A number of vulnerable youngsters still haven’t been rehomed from the Chichester Foyer, despite the shelter’s imminent closure.
Most of the 60, 16 to 25 year olds have been found alternative accommodation.
However, around 12 are said to still living there just days before it shuts for good on December 31.
Audrey Mitchell from owners the Home Group, said: “Our colleagues have helped the majority of residents find suitable accommodation to move on to and provided skills development support for independent living.
“However, for the small number who haven’t yet secured their new home, we continue to work closely and proactively with local agencies to support them with this.
“In the unlikely event that any of these new homes are not available by December 31, we will make appropriate arrangements to accommodate residents in the interim.”
Despite rumours the Home Group will build new housing for the elderly and disabled, the not-for-profit charity said ‘there are no firm plans for demolition or future use at this stage’.
That led Chichester city councillor Sarah Sharp to raise concerns that the building could be misused if it is left empty.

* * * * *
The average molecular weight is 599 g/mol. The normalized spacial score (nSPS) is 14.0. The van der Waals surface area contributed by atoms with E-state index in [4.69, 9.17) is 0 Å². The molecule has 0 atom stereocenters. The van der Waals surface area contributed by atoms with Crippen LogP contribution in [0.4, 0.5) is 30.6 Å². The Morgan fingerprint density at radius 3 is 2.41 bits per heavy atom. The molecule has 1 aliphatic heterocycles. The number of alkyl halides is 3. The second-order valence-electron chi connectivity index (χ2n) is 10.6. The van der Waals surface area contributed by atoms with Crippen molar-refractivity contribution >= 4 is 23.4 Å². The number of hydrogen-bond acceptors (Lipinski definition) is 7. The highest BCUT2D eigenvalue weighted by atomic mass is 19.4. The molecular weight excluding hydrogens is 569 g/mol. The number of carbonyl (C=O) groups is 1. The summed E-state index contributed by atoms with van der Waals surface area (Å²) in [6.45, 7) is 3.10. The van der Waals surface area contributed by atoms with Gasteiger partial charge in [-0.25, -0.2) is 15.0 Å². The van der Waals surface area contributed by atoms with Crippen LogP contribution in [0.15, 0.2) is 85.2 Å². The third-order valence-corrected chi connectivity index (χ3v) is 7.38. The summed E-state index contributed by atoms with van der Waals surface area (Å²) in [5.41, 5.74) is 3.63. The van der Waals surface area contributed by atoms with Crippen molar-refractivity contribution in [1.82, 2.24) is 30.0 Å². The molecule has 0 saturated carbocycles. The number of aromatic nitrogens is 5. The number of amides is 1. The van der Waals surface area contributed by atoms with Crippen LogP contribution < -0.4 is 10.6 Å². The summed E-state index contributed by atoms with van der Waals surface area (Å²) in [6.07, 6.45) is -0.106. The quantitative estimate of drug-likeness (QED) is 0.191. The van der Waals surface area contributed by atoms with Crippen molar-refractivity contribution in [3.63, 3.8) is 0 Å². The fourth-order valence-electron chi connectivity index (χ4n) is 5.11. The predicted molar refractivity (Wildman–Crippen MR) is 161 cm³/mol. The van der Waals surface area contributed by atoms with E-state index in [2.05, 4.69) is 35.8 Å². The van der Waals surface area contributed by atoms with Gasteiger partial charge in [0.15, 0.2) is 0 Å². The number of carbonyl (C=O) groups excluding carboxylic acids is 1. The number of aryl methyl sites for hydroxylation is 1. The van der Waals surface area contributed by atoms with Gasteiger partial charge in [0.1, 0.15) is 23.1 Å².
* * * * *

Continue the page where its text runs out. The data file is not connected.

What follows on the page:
Speaking at Wednesday’s city council meeting, she said: “I’m happy that many of the 60 in there have been rehoused but from last week there were 12 still there, hopefully they will also be found homes as well.
“We all remember the Heritage Site which was empty for four or five years and had problems like rats and drug dealing. Staff told me it would be demolished and rebuilt, but now the Home Group say nothing is definite so it’s all uncertain.”
The Foyer has housed hundreds of youngsters who might otherwise be homeless since 2003, and losing it without alternative provision has prompted big future concerns.
In April, the Home Group announced it was closing, saying only being handed 12-month contracts for the last two years put the Foyer’s long-term financial certainty in doubt, while changes to Housing Benefit ‘would not allow us to provide the high level of 24/7 support we currently provide’ to young people.
Audrey Mitchell said: “We informed the local authority, residents and colleagues of our decision to no longer run the service at the beginning of the year.
“As a not for profit organisation we need to ensure that our services, and the positive impact that they have are sustainable.
“This has involved moving our focus towards long-term, holistic services that will deliver improved outcomes for people.
“A number of colleagues have already moved into new roles and we have continued to have open discussions with everyone affected, with residents responding positively to the lengthy notice period they were given.
She added: “We’re proud of the work we have done with young people in Chichester since 2003 and we will continue to look at whether there are other ways we can support local groups in the area.”